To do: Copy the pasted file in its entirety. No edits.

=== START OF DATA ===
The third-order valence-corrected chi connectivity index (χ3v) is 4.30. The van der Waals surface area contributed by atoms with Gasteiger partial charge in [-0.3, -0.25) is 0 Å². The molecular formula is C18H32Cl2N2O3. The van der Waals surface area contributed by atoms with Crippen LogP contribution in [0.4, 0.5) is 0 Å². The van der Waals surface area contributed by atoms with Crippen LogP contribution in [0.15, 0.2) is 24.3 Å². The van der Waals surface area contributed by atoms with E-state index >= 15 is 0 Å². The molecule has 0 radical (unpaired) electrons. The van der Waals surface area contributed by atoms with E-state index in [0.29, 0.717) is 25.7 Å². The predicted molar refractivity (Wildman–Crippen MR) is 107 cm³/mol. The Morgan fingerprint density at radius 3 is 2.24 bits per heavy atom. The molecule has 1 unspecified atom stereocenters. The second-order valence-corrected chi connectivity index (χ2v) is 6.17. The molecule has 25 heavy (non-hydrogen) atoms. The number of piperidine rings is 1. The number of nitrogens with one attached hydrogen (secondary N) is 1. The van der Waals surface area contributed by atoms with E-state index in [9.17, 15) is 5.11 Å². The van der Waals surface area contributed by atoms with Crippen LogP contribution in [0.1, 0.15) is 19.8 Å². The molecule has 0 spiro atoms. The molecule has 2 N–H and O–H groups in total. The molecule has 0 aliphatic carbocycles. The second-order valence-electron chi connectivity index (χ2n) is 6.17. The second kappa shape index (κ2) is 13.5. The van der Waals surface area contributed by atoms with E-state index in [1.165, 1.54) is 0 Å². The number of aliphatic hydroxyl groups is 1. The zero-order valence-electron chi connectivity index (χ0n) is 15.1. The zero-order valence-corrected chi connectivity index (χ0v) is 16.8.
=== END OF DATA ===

The third-order valence-corrected chi connectivity index (χ3v) is 4.30. The van der Waals surface area contributed by atoms with Gasteiger partial charge in [-0.3, -0.25) is 0 Å². The molecular formula is C18H32Cl2N2O3. The van der Waals surface area contributed by atoms with Crippen LogP contribution in [0.4, 0.5) is 0 Å². The van der Waals surface area contributed by atoms with Crippen LogP contribution in [0.15, 0.2) is 24.3 Å². The van der Waals surface area contributed by atoms with E-state index >= 15 is 0 Å². The molecule has 0 radical (unpaired) electrons. The van der Waals surface area contributed by atoms with E-state index in [0.29, 0.717) is 25.7 Å². The predicted molar refractivity (Wildman–Crippen MR) is 107 cm³/mol. The Morgan fingerprint density at radius 3 is 2.24 bits per heavy atom. The molecule has 1 unspecified atom stereocenters. The second-order valence-corrected chi connectivity index (χ2v) is 6.17. The molecule has 25 heavy (non-hydrogen) atoms. The number of piperidine rings is 1. The number of nitrogens with one attached hydrogen (secondary N) is 1. The van der Waals surface area contributed by atoms with E-state index in [9.17, 15) is 5.11 Å². The van der Waals surface area contributed by atoms with Crippen LogP contribution in [0.1, 0.15) is 19.8 Å². The molecule has 0 spiro atoms. The molecule has 2 N–H and O–H groups in total. The molecule has 0 aliphatic carbocycles. The second-order valence-electron chi connectivity index (χ2n) is 6.17. The second kappa shape index (κ2) is 13.5. The van der Waals surface area contributed by atoms with E-state index in [1.165, 1.54) is 0 Å². The number of aliphatic hydroxyl groups is 1. The zero-order valence-electron chi connectivity index (χ0n) is 15.1. The zero-order valence-corrected chi connectivity index (χ0v) is 16.8.